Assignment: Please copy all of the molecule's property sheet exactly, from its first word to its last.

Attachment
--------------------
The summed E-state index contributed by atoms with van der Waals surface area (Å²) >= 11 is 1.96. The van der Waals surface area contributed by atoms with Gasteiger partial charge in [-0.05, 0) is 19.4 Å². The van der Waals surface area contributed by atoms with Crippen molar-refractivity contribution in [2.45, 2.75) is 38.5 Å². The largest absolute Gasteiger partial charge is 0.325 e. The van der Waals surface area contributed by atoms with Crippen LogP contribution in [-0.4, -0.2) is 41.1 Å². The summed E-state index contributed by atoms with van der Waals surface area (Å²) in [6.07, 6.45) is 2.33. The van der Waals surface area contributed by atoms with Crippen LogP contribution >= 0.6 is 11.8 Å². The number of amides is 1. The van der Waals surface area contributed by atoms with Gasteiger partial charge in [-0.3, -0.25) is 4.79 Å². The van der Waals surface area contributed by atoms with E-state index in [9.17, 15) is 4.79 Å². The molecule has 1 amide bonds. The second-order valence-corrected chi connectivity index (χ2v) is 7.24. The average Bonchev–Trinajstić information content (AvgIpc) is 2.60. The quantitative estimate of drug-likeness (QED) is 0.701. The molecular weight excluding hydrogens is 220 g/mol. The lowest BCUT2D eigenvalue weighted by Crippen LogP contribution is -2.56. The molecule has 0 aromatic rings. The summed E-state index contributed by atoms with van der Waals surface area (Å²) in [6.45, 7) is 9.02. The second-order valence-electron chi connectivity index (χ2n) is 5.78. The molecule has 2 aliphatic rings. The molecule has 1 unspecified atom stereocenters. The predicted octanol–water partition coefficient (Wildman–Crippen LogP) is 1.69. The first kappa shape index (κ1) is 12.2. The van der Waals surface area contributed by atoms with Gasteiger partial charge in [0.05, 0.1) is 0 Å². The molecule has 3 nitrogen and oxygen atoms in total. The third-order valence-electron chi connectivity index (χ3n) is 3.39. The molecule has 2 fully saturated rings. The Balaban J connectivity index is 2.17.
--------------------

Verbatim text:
The summed E-state index contributed by atoms with van der Waals surface area (Å²) >= 11 is 1.96. The van der Waals surface area contributed by atoms with Gasteiger partial charge in [-0.05, 0) is 19.4 Å². The van der Waals surface area contributed by atoms with Crippen molar-refractivity contribution in [2.45, 2.75) is 38.5 Å². The largest absolute Gasteiger partial charge is 0.325 e. The van der Waals surface area contributed by atoms with Crippen LogP contribution in [-0.4, -0.2) is 41.1 Å². The summed E-state index contributed by atoms with van der Waals surface area (Å²) in [6.07, 6.45) is 2.33. The van der Waals surface area contributed by atoms with Crippen LogP contribution >= 0.6 is 11.8 Å². The number of amides is 1. The van der Waals surface area contributed by atoms with Gasteiger partial charge in [-0.3, -0.25) is 4.79 Å². The van der Waals surface area contributed by atoms with E-state index in [9.17, 15) is 4.79 Å². The molecule has 1 amide bonds. The second-order valence-corrected chi connectivity index (χ2v) is 7.24. The average Bonchev–Trinajstić information content (AvgIpc) is 2.60. The quantitative estimate of drug-likeness (QED) is 0.701. The molecular weight excluding hydrogens is 220 g/mol. The lowest BCUT2D eigenvalue weighted by Crippen LogP contribution is -2.56. The molecule has 0 aromatic rings. The summed E-state index contributed by atoms with van der Waals surface area (Å²) in [6.45, 7) is 9.02. The second-order valence-electron chi connectivity index (χ2n) is 5.78. The molecule has 2 aliphatic rings. The molecule has 1 unspecified atom stereocenters. The predicted octanol–water partition coefficient (Wildman–Crippen LogP) is 1.69. The first kappa shape index (κ1) is 12.2. The van der Waals surface area contributed by atoms with Gasteiger partial charge in [0.05, 0.1) is 0 Å². The molecule has 3 nitrogen and oxygen atoms in total. The third-order valence-electron chi connectivity index (χ3n) is 3.39. The molecule has 2 fully saturated rings. The Balaban J connectivity index is 2.17.